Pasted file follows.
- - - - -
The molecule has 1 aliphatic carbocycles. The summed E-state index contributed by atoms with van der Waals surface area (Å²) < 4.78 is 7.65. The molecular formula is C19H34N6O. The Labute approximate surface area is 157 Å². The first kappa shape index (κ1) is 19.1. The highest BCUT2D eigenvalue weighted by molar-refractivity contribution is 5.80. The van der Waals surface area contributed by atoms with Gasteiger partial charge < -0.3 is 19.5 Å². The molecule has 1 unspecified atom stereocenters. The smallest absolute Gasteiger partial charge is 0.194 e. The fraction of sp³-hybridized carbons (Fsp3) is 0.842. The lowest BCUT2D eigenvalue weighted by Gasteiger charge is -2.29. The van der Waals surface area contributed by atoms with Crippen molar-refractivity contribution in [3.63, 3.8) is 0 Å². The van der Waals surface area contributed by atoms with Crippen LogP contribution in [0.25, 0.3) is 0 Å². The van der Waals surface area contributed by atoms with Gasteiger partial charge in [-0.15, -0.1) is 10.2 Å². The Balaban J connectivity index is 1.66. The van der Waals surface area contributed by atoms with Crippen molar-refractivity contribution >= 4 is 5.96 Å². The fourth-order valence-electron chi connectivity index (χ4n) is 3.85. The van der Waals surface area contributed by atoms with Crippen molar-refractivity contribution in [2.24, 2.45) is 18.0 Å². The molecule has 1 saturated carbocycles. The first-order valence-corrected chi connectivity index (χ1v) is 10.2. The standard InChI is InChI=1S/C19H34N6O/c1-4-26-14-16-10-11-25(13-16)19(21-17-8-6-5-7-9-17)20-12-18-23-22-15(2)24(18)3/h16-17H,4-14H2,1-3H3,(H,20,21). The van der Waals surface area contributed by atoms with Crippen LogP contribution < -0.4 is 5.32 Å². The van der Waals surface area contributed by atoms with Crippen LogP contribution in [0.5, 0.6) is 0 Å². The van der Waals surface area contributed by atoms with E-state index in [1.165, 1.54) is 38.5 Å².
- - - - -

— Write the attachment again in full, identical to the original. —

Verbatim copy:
The molecule has 1 aliphatic carbocycles. The summed E-state index contributed by atoms with van der Waals surface area (Å²) < 4.78 is 7.65. The molecular formula is C19H34N6O. The Labute approximate surface area is 157 Å². The first kappa shape index (κ1) is 19.1. The highest BCUT2D eigenvalue weighted by molar-refractivity contribution is 5.80. The van der Waals surface area contributed by atoms with Gasteiger partial charge < -0.3 is 19.5 Å². The molecule has 1 unspecified atom stereocenters. The smallest absolute Gasteiger partial charge is 0.194 e. The fraction of sp³-hybridized carbons (Fsp3) is 0.842. The lowest BCUT2D eigenvalue weighted by Gasteiger charge is -2.29. The van der Waals surface area contributed by atoms with Crippen molar-refractivity contribution in [3.63, 3.8) is 0 Å². The van der Waals surface area contributed by atoms with Crippen LogP contribution in [0.25, 0.3) is 0 Å². The van der Waals surface area contributed by atoms with Gasteiger partial charge in [-0.15, -0.1) is 10.2 Å². The Balaban J connectivity index is 1.66. The van der Waals surface area contributed by atoms with Crippen molar-refractivity contribution >= 4 is 5.96 Å². The fourth-order valence-electron chi connectivity index (χ4n) is 3.85. The van der Waals surface area contributed by atoms with Crippen molar-refractivity contribution in [2.24, 2.45) is 18.0 Å². The molecule has 1 saturated carbocycles. The first-order valence-corrected chi connectivity index (χ1v) is 10.2. The standard InChI is InChI=1S/C19H34N6O/c1-4-26-14-16-10-11-25(13-16)19(21-17-8-6-5-7-9-17)20-12-18-23-22-15(2)24(18)3/h16-17H,4-14H2,1-3H3,(H,20,21). The van der Waals surface area contributed by atoms with Crippen LogP contribution < -0.4 is 5.32 Å². The van der Waals surface area contributed by atoms with Crippen LogP contribution in [0.5, 0.6) is 0 Å². The van der Waals surface area contributed by atoms with E-state index in [1.165, 1.54) is 38.5 Å².